CEOs are routinely bashed for their outsized pay, but companies are under intense pressure from Wall Street to produce steady, predictable gains in earnings per share every calendar quarter (i.e. 13 weeks). Pity the poor CEO who becomes the target of an “activist” investor who might have owned the stock for all of 15 minutes, but agitates for changes to end the pain by “maximizing shareholder value.”
A company’s earnings per share is calculated by dividing earnings by the number of shares outstanding. If ABC Corp. has $1 million of earnings and 1 million shares outstanding, it has EPS of $1. If ABC buys back 10 percent of its shares, voila, its EPS rises 11 percent to $1.11 ($1 million/900,000 shares).
Additionally, ABC’s purchase of a large percentage of its stock will likely drive the price higher. It’s not surprising that demanding stock buybacks is a key component of activist investors’ playbooks.
The combination of higher EPS and company buying usually provides a short-term boost to the stock. This makes Wall Street happy, keeps the activists at bay, and helps management enhance the value of its stock options and meet bonus targets.
Buybacks may be helpful or harmful in the long run, but the facts are unambiguous. According to Standard & Poor’s, U.S. companies spent more than $900 billion on buybacks and dividends in 2014, a record.
To put this in context, according to University of Massachusetts economist William Lazonick, the 454 companies listed continuously in the S&P 500 from 2004 to 2013 used 51 percent of their earnings to buy back their own stock. An additional 35 percent of earnings funded dividend payments. In total, a whopping 86 percent of earnings were used for the immediate gratification of shareholders.
Returning cash to shareholders via buybacks and dividends can be part of a responsible capital allocation strategy, but when this use of capital causes firms to underinvest in innovation, skilled workforces or capital expenditures necessary to sustain long-term growth, that can lead to big problems for the firm and our economy.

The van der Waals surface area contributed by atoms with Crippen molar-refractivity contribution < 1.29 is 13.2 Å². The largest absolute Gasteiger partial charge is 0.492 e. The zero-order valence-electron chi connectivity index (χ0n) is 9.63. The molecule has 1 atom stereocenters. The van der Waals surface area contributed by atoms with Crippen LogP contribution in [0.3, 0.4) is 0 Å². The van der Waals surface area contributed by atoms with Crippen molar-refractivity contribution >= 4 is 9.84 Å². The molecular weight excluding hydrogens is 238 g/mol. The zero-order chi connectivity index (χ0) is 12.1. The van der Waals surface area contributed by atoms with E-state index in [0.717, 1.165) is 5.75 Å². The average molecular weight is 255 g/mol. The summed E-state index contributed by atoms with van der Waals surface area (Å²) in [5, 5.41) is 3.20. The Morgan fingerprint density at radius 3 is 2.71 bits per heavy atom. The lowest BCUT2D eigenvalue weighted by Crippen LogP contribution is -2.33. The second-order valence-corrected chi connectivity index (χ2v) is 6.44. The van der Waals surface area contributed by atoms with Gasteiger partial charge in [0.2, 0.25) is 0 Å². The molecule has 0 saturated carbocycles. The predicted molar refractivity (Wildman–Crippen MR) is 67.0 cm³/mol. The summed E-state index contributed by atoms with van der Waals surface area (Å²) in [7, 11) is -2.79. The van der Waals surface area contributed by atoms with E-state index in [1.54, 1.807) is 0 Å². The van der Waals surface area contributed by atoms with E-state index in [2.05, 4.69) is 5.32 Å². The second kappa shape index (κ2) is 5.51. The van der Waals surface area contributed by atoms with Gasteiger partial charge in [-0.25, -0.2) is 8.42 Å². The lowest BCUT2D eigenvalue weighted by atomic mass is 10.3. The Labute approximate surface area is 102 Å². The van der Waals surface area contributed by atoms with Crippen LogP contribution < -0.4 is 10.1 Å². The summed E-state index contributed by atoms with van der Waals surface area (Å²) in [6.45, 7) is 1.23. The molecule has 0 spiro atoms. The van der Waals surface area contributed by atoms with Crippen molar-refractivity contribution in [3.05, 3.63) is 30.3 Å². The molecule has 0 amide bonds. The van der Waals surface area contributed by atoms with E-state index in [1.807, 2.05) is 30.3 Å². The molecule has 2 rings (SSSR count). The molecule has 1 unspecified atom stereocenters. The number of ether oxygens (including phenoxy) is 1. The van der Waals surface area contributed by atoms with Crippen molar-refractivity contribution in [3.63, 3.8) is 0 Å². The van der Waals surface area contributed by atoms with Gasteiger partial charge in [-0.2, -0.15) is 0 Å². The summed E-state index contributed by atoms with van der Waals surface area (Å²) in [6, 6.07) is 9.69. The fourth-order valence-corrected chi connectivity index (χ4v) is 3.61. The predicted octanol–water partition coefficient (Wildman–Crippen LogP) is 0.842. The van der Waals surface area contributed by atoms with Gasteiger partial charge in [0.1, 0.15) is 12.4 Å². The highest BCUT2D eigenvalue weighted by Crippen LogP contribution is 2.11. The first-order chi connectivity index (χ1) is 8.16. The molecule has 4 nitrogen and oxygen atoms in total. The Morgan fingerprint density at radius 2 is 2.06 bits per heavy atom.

That’s the message Larry Fink, CEO of investment behemoth BlackRock, sent to each of the S&P 500 CEOs in a recent letter bemoaning the acute pressure on companies to meet short-term financial goals. Fink said returning excessive amounts of capital to shareholders “sends a discouraging message about a company’s ability to use its resources wisely and develop a coherent plan to create value over the long term.”
In Fink’s view, “corporate leaders’ duty of care and loyalty is not to every investor or trader who owns their companies’ shares at any moment in time, but to the company and its long-term owners.” He urges CEOs to “engage with long-term providers of capital,” “resist the pressure of short-term shareholders to extract value from the company if it would compromise value creation for long-term owners” and “clearly and effectively articulate their strategy for sustainable long-term growth.”
One of Fink’s solutions to combatting corporate “short-termism” is to change U.S. tax policy, which categorizes gains on securities held more than one year as “long term,” subject to favorable tax rates. He favors granting long-term treatment after three years and decreasing the rate each year until reaching 0 percent after 10 years.•
Kim is the chief operating officer and chief compliance officer for Kirr Marbach & Co. LLC, an investment adviser based in Columbus, Indiana. He can be reached at (812) 376-9444 or firstname.lastname@example.org.